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Mail Connected: An Internet Encyclopedia
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Mail

Mail Mail software can be generally divided into two categories: Mail Transfer Agents (MTAs) and Mail User Agents (MUAs). An MTA is a program that relays messages between machines. An MUA is a client program responsible for interacting with the user.

An exhaustive list of mail programs would be so large as to be meaningless. For example, the Univerisity of Washington's IMAP Connection maintains a list of products that support the IMAP Protocol. At the time of this writing (March 1999), more than 50 MTAs and 100 MUAs are listed - and this only for the IMAP protocol. Another good source of information is Yahoo's Electronic Mail page.

Mail Transfer Agents

Sendmail is the probably the most widely-used UNIX Internet MTA. Other UNIX Internet mail packages are often designed to operate much like sendmail. At its core, Sendmail is a SMTP server that accepts email messages via network connections, then processes them according to a bizarre series of rewrite rules, which I won't dare to touch on here. Based on each message's destination address, the configured rewrite rules, and perhaps the phase of the moon (sendmail is a notoriously complex program), the message can be relayed to another machine via SMTP, queued for later delivery if the remote machine is not responding, passed to another program, or filed in a local mail file. The program can also run standalone, accepting email over standard input. Sendmail operates in push mode, connecting to remote sites when it has mail to deliver to them.

Another major UNIX MTA is fetchmail. Fetchmail operates in pull mode, connecting to remote sites, using POP or IMAP to retreive mail queued there, and relaying it to another MTA, usually a local sendmail. Fetchmail is a important component of mail configurations that, for security, connectivity, or other reasons, can not rely on inbound SMTP connections to deliver mail.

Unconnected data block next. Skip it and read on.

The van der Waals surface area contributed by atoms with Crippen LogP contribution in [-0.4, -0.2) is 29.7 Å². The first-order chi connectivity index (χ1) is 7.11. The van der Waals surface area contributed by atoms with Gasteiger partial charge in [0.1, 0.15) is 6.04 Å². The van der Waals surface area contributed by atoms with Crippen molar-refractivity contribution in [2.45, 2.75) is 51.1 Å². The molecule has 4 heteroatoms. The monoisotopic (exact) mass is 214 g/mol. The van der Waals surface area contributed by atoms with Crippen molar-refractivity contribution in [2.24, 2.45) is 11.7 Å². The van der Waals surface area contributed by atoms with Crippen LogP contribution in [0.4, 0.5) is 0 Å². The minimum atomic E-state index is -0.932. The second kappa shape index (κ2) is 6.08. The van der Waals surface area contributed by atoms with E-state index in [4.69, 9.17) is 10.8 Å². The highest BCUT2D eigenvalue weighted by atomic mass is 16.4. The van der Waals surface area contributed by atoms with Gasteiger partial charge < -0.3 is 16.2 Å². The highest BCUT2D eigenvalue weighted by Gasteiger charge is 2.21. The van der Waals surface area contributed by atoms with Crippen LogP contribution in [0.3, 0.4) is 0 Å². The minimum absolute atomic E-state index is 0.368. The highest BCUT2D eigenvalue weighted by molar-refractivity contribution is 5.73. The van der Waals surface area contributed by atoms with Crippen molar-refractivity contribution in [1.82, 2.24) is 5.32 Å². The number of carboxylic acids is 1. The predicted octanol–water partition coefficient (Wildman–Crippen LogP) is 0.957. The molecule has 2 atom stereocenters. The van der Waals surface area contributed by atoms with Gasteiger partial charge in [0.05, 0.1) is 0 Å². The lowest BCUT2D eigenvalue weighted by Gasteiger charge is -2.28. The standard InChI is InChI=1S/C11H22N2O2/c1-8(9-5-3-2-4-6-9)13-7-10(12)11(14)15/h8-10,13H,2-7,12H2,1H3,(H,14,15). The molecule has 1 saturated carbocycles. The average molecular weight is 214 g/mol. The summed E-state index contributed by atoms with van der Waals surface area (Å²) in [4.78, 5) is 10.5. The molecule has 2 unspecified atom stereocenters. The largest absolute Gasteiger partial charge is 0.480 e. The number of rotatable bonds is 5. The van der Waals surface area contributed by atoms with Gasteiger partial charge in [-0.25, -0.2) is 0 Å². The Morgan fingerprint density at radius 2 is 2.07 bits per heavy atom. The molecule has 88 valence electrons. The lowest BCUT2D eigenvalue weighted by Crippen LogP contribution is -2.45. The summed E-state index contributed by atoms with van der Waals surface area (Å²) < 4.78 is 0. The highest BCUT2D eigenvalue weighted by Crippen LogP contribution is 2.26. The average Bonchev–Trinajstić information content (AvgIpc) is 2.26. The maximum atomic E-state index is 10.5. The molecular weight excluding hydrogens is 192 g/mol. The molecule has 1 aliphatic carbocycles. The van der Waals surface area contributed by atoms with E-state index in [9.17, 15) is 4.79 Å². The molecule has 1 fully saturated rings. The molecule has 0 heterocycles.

An important type of MTA is the anonymous remailer. Remailers forward messages after stripping off various headers that would identify the sender, creating an anonymous email that (in theory) can't be traced back to its sender. The use of public key cryptography allows email messages to sent with an encrypted return address, which only the remailer can decode. The recipient of such a message can reply back to the sender (via the remailer), but can't determine the sender's actual email address. For more information, see the Anonymous Remailers page in the WWW Virtual Library.

Another class of MTA is the automated mailing list manager, such as Majordomo. These MTAs, generally operating as program invoked from Sendmail, take incoming mail messages, duplicate them, and relay them to a list of mailing list subscribers. Majordomo is capable of automating the process of subscribing and unsubscribing mailing list members, and configuring a variety of mailing list styles.

Mail User Agents

MUAs retrieve, parse, and present incomming mail, and format and transmit outgoing mail. The original UNIX MUAs expected incoming email messages to be placed in a special file by the MTA(s), and ran an MTA program directly to send outgoing mail. Most newer MUAs attempt to maintain backwards compatibility with this design, at some cost in complexity. More modern MUA design use networking protocols such as IMAP to access mailboxes, and SMTP to send messages.

Two common text-based UNIX MUAs are Pine and Elm. An major disadvantage of text-based MUAs are their inability to display MIME messages with embedded graphics.

Eudora is a major commercial, Windows-based MUA.


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